The flow driven by a rotating impeller inside an open fixed cylindrical cavity is studied numerically using the code BLUE, a solver for massively parallel simulations of fully three-dimensional multiphase flows. The impeller is composed of four blades at a 45 degree inclination all attached to a central hub and tube stem. In BLUE, solid forms are constructed by means of a module for the definition of immersed objects via a distance function that takes into account the object’s interaction with the flow for both single and two-phase flows. This distance function is positive in the fluid phase and negative in the solid and we use a moving frame technique for imposing translation and/or rotation. The variation of the Reynolds number, the clearance and the aspect ratio (interface height versus the tank radius) will be considered in this study but we will highlight the importance of the confinement ratio (blade radius versus the tank radius) in the mixing process. BLUE is wholly written in Fortran 2003 and uses a domain decomposition strategy for parallelization with MPI. The fluid interface solver is based on a parallel implementation of a hybrid Front Tracking/Level Set method designed to handle highly deforming interfaces with complex topology changes. Parallel GMRES and multigrid iterative solvers are applied to the linear systems arising from the implicit solution for the fluid velocities and pressure in the presence of strong density and viscosity discontinuities across fluid phases.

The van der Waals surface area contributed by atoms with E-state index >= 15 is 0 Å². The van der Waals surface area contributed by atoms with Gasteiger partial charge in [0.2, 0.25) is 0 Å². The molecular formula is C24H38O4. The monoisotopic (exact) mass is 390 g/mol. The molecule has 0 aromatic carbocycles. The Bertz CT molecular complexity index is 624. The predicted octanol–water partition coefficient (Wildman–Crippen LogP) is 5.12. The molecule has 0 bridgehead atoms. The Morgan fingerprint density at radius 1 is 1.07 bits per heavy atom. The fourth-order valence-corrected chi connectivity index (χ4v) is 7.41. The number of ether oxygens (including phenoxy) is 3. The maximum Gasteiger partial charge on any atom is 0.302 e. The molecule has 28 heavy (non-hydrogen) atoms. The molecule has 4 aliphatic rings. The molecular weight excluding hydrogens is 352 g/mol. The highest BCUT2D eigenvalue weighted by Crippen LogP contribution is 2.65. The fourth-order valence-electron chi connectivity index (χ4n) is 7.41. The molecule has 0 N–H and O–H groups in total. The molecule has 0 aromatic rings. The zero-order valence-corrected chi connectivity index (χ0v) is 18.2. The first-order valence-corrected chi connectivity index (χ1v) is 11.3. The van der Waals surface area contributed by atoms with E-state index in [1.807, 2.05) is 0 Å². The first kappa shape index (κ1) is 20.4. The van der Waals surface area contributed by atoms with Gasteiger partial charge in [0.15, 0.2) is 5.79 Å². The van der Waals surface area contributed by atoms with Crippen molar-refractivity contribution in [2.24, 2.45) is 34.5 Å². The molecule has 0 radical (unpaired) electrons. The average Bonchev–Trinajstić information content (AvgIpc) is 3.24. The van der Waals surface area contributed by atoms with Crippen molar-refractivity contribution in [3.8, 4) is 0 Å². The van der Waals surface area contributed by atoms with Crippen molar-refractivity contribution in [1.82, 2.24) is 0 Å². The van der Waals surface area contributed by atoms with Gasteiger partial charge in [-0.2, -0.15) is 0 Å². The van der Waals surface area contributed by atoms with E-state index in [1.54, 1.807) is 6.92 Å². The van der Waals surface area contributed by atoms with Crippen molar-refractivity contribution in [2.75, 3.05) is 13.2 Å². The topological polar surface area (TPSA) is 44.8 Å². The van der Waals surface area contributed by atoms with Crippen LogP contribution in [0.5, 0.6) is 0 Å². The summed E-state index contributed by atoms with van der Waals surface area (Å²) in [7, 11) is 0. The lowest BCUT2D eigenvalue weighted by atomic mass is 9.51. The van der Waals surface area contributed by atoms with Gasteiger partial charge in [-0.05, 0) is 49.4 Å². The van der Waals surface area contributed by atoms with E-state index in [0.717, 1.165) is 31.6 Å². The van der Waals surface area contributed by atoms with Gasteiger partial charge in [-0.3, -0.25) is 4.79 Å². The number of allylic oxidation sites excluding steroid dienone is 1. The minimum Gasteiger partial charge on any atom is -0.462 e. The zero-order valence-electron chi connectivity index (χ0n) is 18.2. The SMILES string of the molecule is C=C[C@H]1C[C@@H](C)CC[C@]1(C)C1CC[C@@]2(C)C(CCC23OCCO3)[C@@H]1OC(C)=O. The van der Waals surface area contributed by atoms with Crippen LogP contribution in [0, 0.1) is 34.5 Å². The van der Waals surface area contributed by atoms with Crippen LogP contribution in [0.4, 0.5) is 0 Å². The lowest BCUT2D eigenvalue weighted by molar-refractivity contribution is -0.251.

This work is supported by (1) the EPSRC, UK, through the MEMPHIS program grant (EP/K003976/1), (2) the Basic Science Research Program through the National Research Foundation of Korea (NRF-2014R1A2A1A11051346) and (3) by computing time at the Institut du Developpement et des Ressources en Informatique Scientifique (IDRIS) of the CNRS in France.